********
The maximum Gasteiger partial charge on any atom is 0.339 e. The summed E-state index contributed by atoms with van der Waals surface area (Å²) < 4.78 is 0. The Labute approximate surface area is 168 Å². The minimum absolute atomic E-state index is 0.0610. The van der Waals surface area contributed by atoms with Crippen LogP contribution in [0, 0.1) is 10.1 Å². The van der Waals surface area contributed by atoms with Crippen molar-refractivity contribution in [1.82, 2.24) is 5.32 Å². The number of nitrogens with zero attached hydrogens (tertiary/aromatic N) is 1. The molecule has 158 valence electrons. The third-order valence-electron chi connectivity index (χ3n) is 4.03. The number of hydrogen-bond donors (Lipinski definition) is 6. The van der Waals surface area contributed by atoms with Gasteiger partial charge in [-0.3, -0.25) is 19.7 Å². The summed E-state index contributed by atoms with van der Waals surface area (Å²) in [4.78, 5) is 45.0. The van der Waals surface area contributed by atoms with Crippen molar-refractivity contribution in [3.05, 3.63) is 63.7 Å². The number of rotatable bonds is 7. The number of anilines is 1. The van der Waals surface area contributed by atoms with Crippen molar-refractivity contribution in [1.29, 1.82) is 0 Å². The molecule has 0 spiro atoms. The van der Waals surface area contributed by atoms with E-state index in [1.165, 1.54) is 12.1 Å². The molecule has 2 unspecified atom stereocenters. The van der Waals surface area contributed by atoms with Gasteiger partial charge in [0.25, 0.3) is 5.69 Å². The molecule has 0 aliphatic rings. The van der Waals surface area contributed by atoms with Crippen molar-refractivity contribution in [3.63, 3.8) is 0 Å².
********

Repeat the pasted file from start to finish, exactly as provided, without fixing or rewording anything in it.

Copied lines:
The maximum Gasteiger partial charge on any atom is 0.339 e. The summed E-state index contributed by atoms with van der Waals surface area (Å²) < 4.78 is 0. The Labute approximate surface area is 168 Å². The minimum absolute atomic E-state index is 0.0610. The van der Waals surface area contributed by atoms with Crippen LogP contribution in [0, 0.1) is 10.1 Å². The van der Waals surface area contributed by atoms with Crippen molar-refractivity contribution in [1.82, 2.24) is 5.32 Å². The number of nitrogens with zero attached hydrogens (tertiary/aromatic N) is 1. The molecule has 158 valence electrons. The third-order valence-electron chi connectivity index (χ3n) is 4.03. The number of hydrogen-bond donors (Lipinski definition) is 6. The van der Waals surface area contributed by atoms with Gasteiger partial charge in [-0.3, -0.25) is 19.7 Å². The summed E-state index contributed by atoms with van der Waals surface area (Å²) in [4.78, 5) is 45.0. The van der Waals surface area contributed by atoms with Crippen molar-refractivity contribution in [3.05, 3.63) is 63.7 Å². The number of rotatable bonds is 7. The number of anilines is 1. The van der Waals surface area contributed by atoms with Crippen molar-refractivity contribution in [1.29, 1.82) is 0 Å². The molecule has 0 spiro atoms. The van der Waals surface area contributed by atoms with E-state index in [1.165, 1.54) is 12.1 Å². The molecule has 2 unspecified atom stereocenters. The van der Waals surface area contributed by atoms with Gasteiger partial charge in [0.25, 0.3) is 5.69 Å². The molecule has 0 aliphatic rings. The van der Waals surface area contributed by atoms with Crippen molar-refractivity contribution in [3.63, 3.8) is 0 Å².